Franklin Co. Democrats have hope for Nov. 7 election

October 19, 2006|by DON AINES

WAYNESBORO, Pa. - Three weeks and counting until the Nov. 7 election, Franklin County Democrats were sounding ebullient Wednesday night about their chances of unseating Republican incumbents.

Andrew Alosi, the nominee for the 89th District seat in the Pennsylvania House of Representatives, told the approximately 50 people at the party's fall dinner at the Waynesboro Elks Lodge that many voters have learned to pronounce his name as he campaigned door-to-door.

"I'm going to teach Rob Kauffman to sing 'Alosi' whenever he's singing the blues on election night," the candidate said, referring to the GOP incumbent. "It's time for a change in Harrisburg."

Alosi echoed a theme that worked well against several incumbent state legislators in the May primary - cutting perks.

"I've made a commitment not to accept any perks," Alosi said of the vehicle, gas and mileage expenses allowed legislators. The candidate said he has also not accepted any contributions from "special interest groups."


Kauffman, elected in 2004, was criticized by Alosi for not supporting passage of the bill to raise the state's minimum wage.

"It's not the best tax reform, but it's a beginning," Alosi said of Act 1, a bill to shift some local school funding away from property taxes. Kauffman also was criticized for supporting an alternative tax reform plan that Alosi said would have broadened the state sales tax to include food and clothing.

Tony Barr won the Democratic nomination for the Ninth District to the U.S. House of Representatives as a write-in candidate after no Democrat filed to run in the May primary. His opponent is U.S. Rep Bill Shuster.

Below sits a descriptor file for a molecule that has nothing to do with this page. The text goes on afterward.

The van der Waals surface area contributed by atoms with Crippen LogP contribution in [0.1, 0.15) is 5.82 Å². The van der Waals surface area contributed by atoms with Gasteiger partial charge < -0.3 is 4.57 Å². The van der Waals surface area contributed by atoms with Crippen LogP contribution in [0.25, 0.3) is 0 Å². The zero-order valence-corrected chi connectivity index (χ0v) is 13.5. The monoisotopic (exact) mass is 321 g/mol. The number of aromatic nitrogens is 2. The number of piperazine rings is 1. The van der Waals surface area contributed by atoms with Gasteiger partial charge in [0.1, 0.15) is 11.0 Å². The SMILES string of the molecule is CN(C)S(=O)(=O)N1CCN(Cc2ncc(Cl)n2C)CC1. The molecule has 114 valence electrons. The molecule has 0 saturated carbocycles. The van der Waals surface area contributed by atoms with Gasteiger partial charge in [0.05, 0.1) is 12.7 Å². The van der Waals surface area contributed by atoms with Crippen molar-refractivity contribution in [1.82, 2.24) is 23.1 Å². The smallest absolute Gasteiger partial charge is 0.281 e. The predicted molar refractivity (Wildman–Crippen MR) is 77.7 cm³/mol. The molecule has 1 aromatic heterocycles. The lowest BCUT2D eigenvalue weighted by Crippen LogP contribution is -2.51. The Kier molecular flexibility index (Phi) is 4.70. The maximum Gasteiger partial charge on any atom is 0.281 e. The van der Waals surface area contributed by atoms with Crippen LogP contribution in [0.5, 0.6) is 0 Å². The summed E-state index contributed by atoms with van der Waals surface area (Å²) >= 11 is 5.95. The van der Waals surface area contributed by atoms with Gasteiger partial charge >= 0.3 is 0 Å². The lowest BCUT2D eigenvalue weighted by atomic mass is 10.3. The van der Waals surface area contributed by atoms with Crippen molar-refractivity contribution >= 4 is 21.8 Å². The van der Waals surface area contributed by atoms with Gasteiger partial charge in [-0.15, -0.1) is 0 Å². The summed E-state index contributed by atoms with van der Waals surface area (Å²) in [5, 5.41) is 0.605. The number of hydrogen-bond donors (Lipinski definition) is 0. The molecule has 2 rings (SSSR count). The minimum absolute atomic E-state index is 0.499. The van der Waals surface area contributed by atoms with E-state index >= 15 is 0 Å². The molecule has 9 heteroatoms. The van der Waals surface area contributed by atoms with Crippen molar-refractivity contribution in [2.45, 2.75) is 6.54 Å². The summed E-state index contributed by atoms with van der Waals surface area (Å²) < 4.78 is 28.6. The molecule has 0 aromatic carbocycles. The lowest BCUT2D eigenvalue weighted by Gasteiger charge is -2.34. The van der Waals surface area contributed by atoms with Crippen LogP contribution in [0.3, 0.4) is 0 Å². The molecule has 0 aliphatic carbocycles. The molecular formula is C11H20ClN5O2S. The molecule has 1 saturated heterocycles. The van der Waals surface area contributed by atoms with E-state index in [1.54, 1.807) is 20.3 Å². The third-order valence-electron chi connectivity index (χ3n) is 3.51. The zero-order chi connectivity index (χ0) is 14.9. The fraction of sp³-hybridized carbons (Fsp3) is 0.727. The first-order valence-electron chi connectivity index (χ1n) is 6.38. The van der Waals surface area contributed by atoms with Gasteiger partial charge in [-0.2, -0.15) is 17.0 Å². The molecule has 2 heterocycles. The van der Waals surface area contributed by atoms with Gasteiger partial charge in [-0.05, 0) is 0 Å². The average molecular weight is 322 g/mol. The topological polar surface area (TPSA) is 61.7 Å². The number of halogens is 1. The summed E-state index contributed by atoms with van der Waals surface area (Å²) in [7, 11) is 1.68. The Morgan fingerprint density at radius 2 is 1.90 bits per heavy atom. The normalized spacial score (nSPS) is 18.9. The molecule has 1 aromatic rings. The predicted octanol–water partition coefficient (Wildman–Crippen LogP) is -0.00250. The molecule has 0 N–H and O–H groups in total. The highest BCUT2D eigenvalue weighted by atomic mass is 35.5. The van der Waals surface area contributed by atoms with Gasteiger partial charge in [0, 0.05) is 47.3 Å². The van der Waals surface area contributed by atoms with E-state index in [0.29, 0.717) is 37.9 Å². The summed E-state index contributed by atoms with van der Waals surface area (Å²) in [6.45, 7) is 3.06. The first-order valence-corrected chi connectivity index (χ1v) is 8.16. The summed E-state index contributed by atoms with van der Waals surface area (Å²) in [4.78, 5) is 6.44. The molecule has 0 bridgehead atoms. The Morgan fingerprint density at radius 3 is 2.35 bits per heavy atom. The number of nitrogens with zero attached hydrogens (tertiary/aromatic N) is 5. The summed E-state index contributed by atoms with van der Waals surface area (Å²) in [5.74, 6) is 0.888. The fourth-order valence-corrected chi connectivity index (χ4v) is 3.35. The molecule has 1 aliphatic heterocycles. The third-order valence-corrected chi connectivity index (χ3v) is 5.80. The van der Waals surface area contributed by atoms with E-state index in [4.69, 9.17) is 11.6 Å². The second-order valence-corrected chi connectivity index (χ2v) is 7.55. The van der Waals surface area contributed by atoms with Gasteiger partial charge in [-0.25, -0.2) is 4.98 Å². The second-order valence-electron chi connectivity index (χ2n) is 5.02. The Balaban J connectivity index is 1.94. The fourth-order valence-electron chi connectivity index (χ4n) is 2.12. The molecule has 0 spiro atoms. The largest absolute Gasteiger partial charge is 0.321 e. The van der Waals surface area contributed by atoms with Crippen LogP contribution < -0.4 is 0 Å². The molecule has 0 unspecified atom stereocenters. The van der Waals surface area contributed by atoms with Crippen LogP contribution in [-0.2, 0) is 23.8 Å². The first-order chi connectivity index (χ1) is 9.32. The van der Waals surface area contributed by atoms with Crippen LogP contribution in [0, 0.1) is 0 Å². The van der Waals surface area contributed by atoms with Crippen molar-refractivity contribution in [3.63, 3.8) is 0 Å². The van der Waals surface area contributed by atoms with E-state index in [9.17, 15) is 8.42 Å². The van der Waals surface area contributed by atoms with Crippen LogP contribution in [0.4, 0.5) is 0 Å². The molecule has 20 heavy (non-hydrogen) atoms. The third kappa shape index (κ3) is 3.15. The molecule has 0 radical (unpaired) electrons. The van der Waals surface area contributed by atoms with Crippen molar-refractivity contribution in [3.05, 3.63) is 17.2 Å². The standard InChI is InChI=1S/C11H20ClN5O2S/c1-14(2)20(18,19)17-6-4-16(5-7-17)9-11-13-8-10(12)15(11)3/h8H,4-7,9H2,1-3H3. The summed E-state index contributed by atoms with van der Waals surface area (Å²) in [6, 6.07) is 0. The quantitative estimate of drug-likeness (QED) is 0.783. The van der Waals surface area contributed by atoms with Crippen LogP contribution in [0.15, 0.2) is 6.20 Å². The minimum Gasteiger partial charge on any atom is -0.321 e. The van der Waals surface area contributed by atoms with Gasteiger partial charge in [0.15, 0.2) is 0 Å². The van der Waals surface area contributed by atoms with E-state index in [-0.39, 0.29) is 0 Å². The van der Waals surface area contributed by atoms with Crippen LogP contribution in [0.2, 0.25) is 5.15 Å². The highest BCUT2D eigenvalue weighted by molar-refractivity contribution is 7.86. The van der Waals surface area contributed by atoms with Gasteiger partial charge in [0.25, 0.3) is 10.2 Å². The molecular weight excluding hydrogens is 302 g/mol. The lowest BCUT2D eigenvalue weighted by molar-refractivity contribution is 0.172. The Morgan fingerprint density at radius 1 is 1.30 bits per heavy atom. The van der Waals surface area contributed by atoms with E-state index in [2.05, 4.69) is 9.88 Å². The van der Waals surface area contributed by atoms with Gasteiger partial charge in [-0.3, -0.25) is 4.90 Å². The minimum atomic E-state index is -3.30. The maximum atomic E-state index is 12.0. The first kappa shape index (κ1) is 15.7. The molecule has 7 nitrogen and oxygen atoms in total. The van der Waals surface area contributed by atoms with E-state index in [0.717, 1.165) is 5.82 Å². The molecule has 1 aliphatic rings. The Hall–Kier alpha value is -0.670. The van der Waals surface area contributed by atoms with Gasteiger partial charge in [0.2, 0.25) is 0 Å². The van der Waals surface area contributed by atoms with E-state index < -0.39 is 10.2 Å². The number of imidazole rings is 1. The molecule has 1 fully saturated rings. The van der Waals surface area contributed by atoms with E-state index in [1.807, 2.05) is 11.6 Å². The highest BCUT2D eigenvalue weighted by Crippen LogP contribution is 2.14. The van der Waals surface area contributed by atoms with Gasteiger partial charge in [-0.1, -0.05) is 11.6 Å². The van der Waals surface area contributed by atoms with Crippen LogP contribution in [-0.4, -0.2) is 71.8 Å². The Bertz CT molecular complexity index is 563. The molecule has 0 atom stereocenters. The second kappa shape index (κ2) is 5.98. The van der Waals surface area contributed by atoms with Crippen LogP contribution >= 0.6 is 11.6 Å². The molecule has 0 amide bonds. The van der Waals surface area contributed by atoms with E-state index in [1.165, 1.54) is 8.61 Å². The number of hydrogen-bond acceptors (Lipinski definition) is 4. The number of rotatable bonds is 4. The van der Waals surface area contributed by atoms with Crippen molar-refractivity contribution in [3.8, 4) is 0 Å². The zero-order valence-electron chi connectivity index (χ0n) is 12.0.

"I've had enough of the lies. I've had enough of the weak leadership. I've had enough of the shifting blame" by Republicans, the special education teacher from Blair County said.

Barr called Internet rumors that terrorists might be planning to use "dirty bombs" at football stadiums this weekend "an October surprise" meant to scare voters and said the Bush administration and Congress have failed in five years to secure the country's border against such a threat.

Barr took jabs at the GOP on the issues of family and moral values.

"What family would leave 46 million of its members ... uninsured?" Barr said of health care coverage. "What person of any morals would sexually hurt young boys?" he said, referring to the scandal involving former U.S. Rep. Mark Foley.

Barr said he will need "drop-out Democrats," those who usually do not vote in mid-term elections, to come and vote if he is to win.

In the Ninth District, Republicans have a substantial edge in registered voters over the Democrats, a challenge Alosi also faces in the 89th District.

Photo by Don Aines

Deborah Weihl, left, and Dottie Potter talk with Ninth District U.S. House of Representatives candidate Tony Barr at Wednesday's Franklin County Fall Democratic Dinner.

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